In your professional career, a time will come when you have to deliver a business presentation. You may have to present to your colleagues, senior management in your company or even a venture capitalist.
There's no need to prepare a whole TED talk, but simply getting your point across clearly and effectively is the ultimate goal. No matter who your audience is, the success of your presentation hinges on much more than your catchy PowerPoint slides. This blog will provide eight tips and strategies to ease your pre-presentation jitters and teach you how to deliver compelling, confident business presentations.
1. Don’t Read Your Slides
The last thing anyone wants is to watch you read what they can already see. To prevent the temptation to read off the screen, don’t include everything in your presentation deck.
Put a couple of high-level points on your slides or use them to supplement your information with visuals. That way, your audience is focused on you and not distracted by the words on the screen.
2. Tell Your Story
Your presentation should take your audience on a journey. While you might not be making a business presentation about yourself, start by telling the story of why you are the one giving this presentation.
Are you introducing a new coding program to the company’s executives? Discuss how you came across this program and what you’ve done to learn about it. Are you talking to an audience about your company’s financial state? Give a quick overview of the legwork you’ve done to discover the numbers.
3. Stay on Track
To keep everyone engaged from the very beginning, establish a goal for the presentation. Once you’ve decided on a focal point, it’ll be easy to keep your presentation simple from the start, without diving into too many unnecessary tangents. And staying focused will prevent your audience from asking questions about irrelevant topics.
You’ll also be able to quickly get to the action you want the audience to take — whether that’s moving to the planning stage of a new program or directly contacting you afterward for consulting services.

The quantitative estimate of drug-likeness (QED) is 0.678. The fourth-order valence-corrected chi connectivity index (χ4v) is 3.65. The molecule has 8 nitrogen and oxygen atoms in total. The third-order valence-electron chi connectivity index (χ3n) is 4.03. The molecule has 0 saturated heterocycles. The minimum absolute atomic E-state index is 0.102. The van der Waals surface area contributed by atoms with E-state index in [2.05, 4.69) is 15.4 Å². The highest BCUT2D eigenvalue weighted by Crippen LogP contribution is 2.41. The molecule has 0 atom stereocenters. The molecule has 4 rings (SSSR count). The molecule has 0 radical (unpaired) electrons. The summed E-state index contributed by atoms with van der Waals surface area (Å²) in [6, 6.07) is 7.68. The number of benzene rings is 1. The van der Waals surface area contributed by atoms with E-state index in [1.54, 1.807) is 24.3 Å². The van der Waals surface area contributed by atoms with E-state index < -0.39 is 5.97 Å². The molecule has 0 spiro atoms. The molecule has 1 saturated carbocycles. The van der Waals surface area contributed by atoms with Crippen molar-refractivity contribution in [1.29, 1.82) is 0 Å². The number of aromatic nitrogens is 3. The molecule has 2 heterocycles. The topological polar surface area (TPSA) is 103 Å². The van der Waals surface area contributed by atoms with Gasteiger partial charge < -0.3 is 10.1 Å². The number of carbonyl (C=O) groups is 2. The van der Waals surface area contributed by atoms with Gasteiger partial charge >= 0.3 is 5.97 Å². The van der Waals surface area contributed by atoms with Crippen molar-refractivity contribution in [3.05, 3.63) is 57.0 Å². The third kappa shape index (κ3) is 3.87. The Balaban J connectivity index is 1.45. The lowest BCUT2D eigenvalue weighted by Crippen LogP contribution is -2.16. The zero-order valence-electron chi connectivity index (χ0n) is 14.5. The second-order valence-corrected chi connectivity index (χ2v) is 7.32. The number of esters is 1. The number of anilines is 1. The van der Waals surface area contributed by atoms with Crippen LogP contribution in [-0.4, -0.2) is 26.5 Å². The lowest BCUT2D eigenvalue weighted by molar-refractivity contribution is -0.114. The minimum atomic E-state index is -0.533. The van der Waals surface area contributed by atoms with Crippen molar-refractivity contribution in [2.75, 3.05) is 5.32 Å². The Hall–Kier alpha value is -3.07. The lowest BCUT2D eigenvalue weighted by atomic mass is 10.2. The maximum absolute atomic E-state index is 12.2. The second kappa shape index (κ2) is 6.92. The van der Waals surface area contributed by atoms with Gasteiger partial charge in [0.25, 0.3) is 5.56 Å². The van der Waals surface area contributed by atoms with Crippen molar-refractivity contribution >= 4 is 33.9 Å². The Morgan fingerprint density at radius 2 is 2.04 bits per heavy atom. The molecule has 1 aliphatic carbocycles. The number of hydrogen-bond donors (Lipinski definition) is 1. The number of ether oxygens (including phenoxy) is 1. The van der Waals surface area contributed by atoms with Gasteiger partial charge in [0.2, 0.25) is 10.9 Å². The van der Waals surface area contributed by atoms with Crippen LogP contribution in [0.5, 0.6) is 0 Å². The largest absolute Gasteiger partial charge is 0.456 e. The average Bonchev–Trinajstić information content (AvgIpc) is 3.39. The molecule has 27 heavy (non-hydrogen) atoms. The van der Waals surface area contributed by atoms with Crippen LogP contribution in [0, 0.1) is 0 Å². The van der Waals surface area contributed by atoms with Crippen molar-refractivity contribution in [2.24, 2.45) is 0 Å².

4. Be Prepared
While your presentation should stay simple and to the point, you also need to be prepared should any difficult questions come up. Keep any supplemental material on hand, if possible, so you can quickly answer audience members’ inquiries or at least direct them to where they can find the answer.
When you practice your presentation, also practice answering such questions so you can have the additional information memorized without having to search through your notes.
5. Back Your Material Up
Speaking of supplemental information, you need to make sure any claims you make, or ideas that can be challenged, have data to back them up. If you don’t have proof, your audience might spend at least some of your presentation pulling out phones to check your work.
You don’t need to offer source material directly on the slide if you don’t want to. But you should at least give statistics or provide real-life examples so your audience knows your information is credible.
6. Make Thought-Provoking Statements
You're making a presentation to get your audience thinking about a subject important to you. One of the best ways to do that is to ask rhetorical questions or make thought-provoking statements that stand out.
Doing so also helps your audience think about the material the way you want them to, rather than allowing their minds to wander. As you think of questions to ask or statements to use, consider your audience members and what they might be thinking about. Are you talking to your business leaders? Consider a question like, “So how could this save money?”
7. Avoid Too Much Jargon
Business jargon can quickly get confusing, and the more obscure words you use in a presentation, the more audience members you will lose. Understanding the elements of organizational communication will prove useful in understanding your audience.
Speak naturally so that you sound approachable, and avoid swear words if the environment calls for it. The goal of any presentation is to communicate clearly so your audience understands you and knows what you want from them.
8. Bring Your Own Questions
While you might be prepared for questions, there’s a chance you won’t get any. And that’s okay! Come up with a few potential questions, and use your Q&A time to ease into them.
You can use your own questions to strategically achieve your goals by ensuring your questions double down on your message. And even if you do get questions from the audience, you can still use your own at the end of the Q&A.
If you're ready to take the next steps toward presenting yourself as an effective leader in the workplace, you could benefit from the Art of Effective Presentations workshop. This 3 day workshop is part of a curriculum from the Center for Leadership and Development powered by New Horizons. Participants will explore what makes a successful presentation and recognize the factors that go into building and delivery of presentations. Students will learn interacting with an audience, fact-finding, and nonverbal communication in addition to matching words to movements. Find the next scheduled course date that fits your schedule or watch this free course demo of the Art of Effective Presentations.